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#PROfiles: Claude Grenier – The Coach Who Helped Develop Austria’s First Ryder Cup Rookie5 min read

Posted on: 24th Sep 2021

Over the next three-days, the 43rd Ryder Cup at Whistling Straits will provide fans with intense trans-Atlantic rivalries, national and continental pride and immense passion from each of the side’s 12 competing players. Behind every great Ryder Cup player is a support network that is instrumental to their success including many coaches and PGA Professionals.

As the first Austrian golfer to have ever represented Team Europe in the Ryder Cup, Bernd Wiesberger will create history for the central-European nation when he tees off at Whistling Straits this weekend. But as the first match approaches today, he and the other Ryder Cup Rookies will have to face that one challenging and probing question: “Can I handle the first tee pressure of a Ryder Cup?”. Only that player can truly know the answer to that question but through solid foundations, assured technical ability and calmness under pressure, it should (in theory) carry them through.

And it is those traits that many believe will stand Wiesberger in good stead, including his former coach and PGA of Austria Professional, Claude Grenier. “When I first started working with Bernd as a junior in the Austrian team, he struggled to control his emotions, particularly after a bad shot. Now, he is quite the opposite. He is calm under pressure and that is showing in his results.”

Under normal weekly tournament conditions nerves are not necessarily a problem for players such as Bernd, but as he settled on the camera whilst speaking with the CPG, his former coach and long-standing PGA of Austria Professional could not predict exactly how he would approach his rookie appearance “I am really curious to see how he is going to react, particularly to the American fans. I expect the occasional taunt of ‘Bernd Cheeseburger’ and other good-humoured jibes being thrown towards him but if he maintains his usual tone and demeanour as he does in regular tournament play, he will be fine. It is the act of rising to the crowds that could hamper his game. It is not his style.” Grenier said.

Claude Grenier is a man that speaks softly but with real conviction. His tone and body language indicate the wealth of experience he has in relaying knowledge to others. It is clear to see why Bernd has become the player he is today, particularly with people such as Claude helping him. Whilst working with Bernd in the Junior Austrian team, Greniercould see his potential but did not anticipate the current rise to stardom he is now seeing until much later on: “He was 14 when I started working with him as part of a small group of up-and-coming Austrian players” Grenierexplained. “Bernd was an excellent student – he practiced hard and you could see he really wanted to achieve something in the game but through my experience you know that not every player can make it. Providing he remained enthusiastic, he always stood a chance and that was a big part of my role as a national coach.”

Grenier speaks from experience. Having started playing the game since the age of eight and turning Professional in 1983, he has flirted with the playing side of the game through a number of professional tours and events himself, including three appearances representing Austria in the World Cup. “After studying my Masters, I felt the road for me was teaching and so I left Canada at the time and came to Austria, where I began coaching more and playing less. Before Bernd came on the scene, I was supporting Markus Brier in his playing journey as well as the Austrian teams and I loved it. With players such as Bernd I always accentuate the basics. At the time, there were some flaws in his swing and we certainly ironed these out but maintaining his motivation and his enthusiasm to work hard and practice was key for me. That approach started to pay dividends when he turned 16 and started appearing in things like the Eisenhower trophy. That was when I realised, he could be very good.”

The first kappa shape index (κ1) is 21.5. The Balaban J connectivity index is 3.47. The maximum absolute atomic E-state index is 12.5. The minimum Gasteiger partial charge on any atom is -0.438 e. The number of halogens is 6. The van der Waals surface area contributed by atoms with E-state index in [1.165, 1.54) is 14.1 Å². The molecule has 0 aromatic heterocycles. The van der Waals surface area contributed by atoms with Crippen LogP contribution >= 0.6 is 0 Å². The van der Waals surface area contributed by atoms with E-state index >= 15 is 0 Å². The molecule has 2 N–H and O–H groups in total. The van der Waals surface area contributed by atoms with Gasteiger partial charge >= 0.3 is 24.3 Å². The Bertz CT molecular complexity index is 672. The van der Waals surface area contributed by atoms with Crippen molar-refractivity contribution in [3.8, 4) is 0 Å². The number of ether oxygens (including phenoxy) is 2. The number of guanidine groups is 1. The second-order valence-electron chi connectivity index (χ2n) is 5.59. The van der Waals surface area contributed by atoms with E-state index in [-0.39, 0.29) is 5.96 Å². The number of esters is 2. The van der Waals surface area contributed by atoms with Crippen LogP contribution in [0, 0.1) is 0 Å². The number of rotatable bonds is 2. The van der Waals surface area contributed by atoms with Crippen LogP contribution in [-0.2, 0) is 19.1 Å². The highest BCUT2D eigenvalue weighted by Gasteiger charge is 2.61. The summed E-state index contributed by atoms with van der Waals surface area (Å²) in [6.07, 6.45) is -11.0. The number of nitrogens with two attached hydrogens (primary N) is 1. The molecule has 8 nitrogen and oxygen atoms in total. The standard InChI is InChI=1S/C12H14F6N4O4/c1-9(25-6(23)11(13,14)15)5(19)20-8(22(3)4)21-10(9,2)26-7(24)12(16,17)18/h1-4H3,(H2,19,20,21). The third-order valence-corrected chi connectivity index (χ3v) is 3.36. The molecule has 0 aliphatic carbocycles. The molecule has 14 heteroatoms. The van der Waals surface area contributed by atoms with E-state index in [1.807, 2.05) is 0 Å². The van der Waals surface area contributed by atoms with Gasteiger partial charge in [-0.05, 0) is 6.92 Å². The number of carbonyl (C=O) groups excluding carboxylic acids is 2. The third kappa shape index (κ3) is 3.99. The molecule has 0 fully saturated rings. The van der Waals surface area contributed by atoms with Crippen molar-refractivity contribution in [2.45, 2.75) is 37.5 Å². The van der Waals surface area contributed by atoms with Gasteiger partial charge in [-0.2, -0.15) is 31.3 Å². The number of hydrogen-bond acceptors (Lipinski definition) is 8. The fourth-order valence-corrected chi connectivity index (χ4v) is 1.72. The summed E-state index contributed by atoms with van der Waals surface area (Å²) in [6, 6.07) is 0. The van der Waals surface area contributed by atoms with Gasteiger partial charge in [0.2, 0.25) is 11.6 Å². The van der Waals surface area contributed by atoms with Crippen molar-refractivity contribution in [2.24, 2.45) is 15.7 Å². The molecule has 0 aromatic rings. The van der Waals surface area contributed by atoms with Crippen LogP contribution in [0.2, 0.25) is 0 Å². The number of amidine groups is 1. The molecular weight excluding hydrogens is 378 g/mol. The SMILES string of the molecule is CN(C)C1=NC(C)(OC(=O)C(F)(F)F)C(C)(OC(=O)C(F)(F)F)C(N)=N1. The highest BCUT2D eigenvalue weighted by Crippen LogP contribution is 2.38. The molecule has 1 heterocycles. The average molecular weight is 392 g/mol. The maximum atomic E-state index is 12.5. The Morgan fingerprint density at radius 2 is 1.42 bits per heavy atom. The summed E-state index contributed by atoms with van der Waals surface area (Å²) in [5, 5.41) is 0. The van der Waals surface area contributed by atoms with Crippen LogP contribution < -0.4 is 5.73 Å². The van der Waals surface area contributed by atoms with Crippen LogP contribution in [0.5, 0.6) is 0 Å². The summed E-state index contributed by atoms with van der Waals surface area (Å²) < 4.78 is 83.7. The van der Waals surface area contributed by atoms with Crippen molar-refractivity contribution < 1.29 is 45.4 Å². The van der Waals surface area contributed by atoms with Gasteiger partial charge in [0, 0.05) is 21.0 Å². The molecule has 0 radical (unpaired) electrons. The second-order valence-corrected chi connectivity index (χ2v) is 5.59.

The relationship that Claude forged with Wiesberger over those crucial years of his development has meant the two have remained close friends up to this day. “Bernd recognises how important the organisations and structures that are in place were to his current success. The Austrian squads, the PGA of Austria and PGA Professionals such as myself all contributed to the player that he is today.” Through additional training and education that has been provided by the PGA of Austria – a CPG Member Country – Grenier has been able to hone his craft over the years. “I am very grateful to the PGA of Austria, as they have helped shape my coaching career and supported my personal development. Not only does Bernd recognise how important institutions such as the PGA and the Federation are but so do I.”

Due to this strong and coherent golf development structure, Austria now has its first player in the Ryder Cup – a moment in time that will be hugely impactful for golf in the country. “Bernd is becoming a role model for kids across the country and his appearance this week only accelerates his status amongst Austrian golfers. Make no mistake, this is a huge moment for Austrian golf. It is going to raise the level of awareness. It is a huge boost.”

When Bernd Wiesberger does stand on that first tee in Wisconsin, he can be confident that he has been taught the necessary skills, knowledge and awareness by PGA Professionals such as Claude Grenier to cope. Whether he wins all his matches or not, it almost does not matter. The mere fact that the Austrian is stood on the first tee of a Ryder Cup, preparing to do battle against the Americans, is a monumental moment in itself.



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